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Survey: Minority of Poles Back Crosses Erected Near Auschwitz

Only a small minority of Poles support the forest of crosses that have sprung up recently near the site of the Auschwitz death camp, according to a Polish opinion poll.

While only 15 percent of the respondents back the placing of new crosses outside Auschwitz by radical Catholic militants, about half of those surveyed support the presence of a much larger cross that was used by Polish-born Pope John Paul II during a mass at Birkenau in 1979 and erected outside Auschwitz 10 years ago.

The survey, conducted earlier this month by the polling agency OBOP and published last Friday in the leading newspaper Gazeta Wyborcza, also bore out earlier surveys denoting a strong tendency among Poles to internationalize Auschwitz as a symbol of evil and martyrdom.

It also indicated that many of the respondents feel that Polish suffering during World War II has been downplayed.

The survey was carried out to gauge public opinion in light of the continuing controversy over the crosses placed outside the walls of Auschwitz.

Catholic fundamentalists have set up more than 300 crosses since the end of July in defiance of protests by Jewish groups, and despite calls from the Polish Roman Catholic Church and the Polish government for a halt to the campaign.

The campaign to erect the crosses has given a prominent public platform to virulent anti-Semites normally on the fringe of political life.

In the latest fallout from the controversy, a Polish priest was suspended for his role in the campaign. Ryszard Krol was placed on one-year sick leave after his parishioners erected one of the crosses.

Those involved in the campaign say they are erecting the crosses to prevent the removal of the so-called papal cross and to commemorate 152 Polish Catholics who were killed at the site by the Nazis.

Some 20 percent of the respondents would prefer to see a monument erected to the memory of the murdered Poles instead of the crosses.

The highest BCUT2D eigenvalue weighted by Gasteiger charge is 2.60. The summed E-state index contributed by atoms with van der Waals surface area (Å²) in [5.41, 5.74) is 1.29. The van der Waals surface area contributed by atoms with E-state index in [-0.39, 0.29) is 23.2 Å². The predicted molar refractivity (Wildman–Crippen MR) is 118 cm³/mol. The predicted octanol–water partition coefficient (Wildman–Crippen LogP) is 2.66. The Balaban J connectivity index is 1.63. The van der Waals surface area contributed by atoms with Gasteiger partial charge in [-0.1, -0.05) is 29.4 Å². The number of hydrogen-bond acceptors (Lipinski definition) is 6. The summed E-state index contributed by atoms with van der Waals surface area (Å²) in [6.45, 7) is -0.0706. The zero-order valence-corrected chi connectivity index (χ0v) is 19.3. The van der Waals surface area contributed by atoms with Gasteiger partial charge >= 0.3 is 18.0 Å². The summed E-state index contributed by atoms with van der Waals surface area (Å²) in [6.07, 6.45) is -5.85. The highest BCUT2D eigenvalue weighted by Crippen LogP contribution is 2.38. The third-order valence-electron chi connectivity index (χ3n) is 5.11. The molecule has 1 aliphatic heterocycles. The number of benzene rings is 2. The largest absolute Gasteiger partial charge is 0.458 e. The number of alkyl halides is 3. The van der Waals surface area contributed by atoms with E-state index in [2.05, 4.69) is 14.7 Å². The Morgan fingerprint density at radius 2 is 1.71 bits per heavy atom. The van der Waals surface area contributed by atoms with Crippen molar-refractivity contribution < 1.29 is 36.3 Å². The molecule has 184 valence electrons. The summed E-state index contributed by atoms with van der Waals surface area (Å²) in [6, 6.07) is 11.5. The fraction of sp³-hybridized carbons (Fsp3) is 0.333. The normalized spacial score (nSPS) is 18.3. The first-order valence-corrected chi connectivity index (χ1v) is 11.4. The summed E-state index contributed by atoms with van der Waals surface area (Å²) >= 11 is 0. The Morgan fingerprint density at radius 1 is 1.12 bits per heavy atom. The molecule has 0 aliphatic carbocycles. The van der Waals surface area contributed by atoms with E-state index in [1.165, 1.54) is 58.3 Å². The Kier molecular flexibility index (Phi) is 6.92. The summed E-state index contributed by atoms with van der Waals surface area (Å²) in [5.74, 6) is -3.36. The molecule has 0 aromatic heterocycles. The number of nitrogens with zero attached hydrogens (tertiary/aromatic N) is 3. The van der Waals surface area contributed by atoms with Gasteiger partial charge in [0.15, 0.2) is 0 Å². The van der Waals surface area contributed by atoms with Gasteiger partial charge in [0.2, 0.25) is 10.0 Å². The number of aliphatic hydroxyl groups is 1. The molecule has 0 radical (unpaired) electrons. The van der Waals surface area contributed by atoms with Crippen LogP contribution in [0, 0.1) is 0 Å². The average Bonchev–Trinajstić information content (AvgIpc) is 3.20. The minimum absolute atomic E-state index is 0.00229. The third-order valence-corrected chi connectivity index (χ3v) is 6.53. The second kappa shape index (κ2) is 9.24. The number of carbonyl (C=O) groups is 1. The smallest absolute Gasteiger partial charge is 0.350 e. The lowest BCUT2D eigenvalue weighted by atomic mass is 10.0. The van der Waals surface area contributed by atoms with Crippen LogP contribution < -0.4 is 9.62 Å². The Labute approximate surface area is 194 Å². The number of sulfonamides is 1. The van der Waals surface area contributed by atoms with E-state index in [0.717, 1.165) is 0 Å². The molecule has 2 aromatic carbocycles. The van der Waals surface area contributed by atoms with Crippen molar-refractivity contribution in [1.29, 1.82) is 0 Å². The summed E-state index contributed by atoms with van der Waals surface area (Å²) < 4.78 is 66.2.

The poll indicates that “one-half support the official line of the government and the episcopate, only 15 percent support the new crosses and as many as 30 percent want even the papal cross to go,” said Stanislaw Krajewski, a member of the board of the Union of Jewish Religious Communities in Poland.

According to the survey, he said, those who want the removal of the papal cross mainly included people who are better educated, live in large cities and are less religious.

The survey also touched on how Poles perceive Auschwitz in general.

Some 5 percent said only Jews were murdered at Auschwitz. Eight percent believed it was the site solely of “Polish martyrdom.” Some 48 percent considered it the site of the martyrdom of many peoples.

Some 38 percent said the identity of the victims killed there is irrelevant.

Some 1.5 million people were killed at Auschwitz, 90 percent of them Jews.

Asked to name which people suffered most during World War II, some 50 percent said Poles, about 28 percent said Jews and some 11 percent said such comparisons could not be made.

Some 54 percent said they think Poles respect Jewish sensitivities regarding Auschwitz, while 35 percent disagreed.

But only 23 percent think Jews respect Polish sensitivities regarding Auschwitz, compared to 59 percent who said Jews do not.

Krajewski recently faulted some Jews for failing to recognize that even though 90 percent of the 1.5 million people killed at Auschwitz were Jews, Polish Catholics, too, have a right to consider Auschwitz a symbol of Nazi persecution and to mourn the thousands of Poles who were murdered there.

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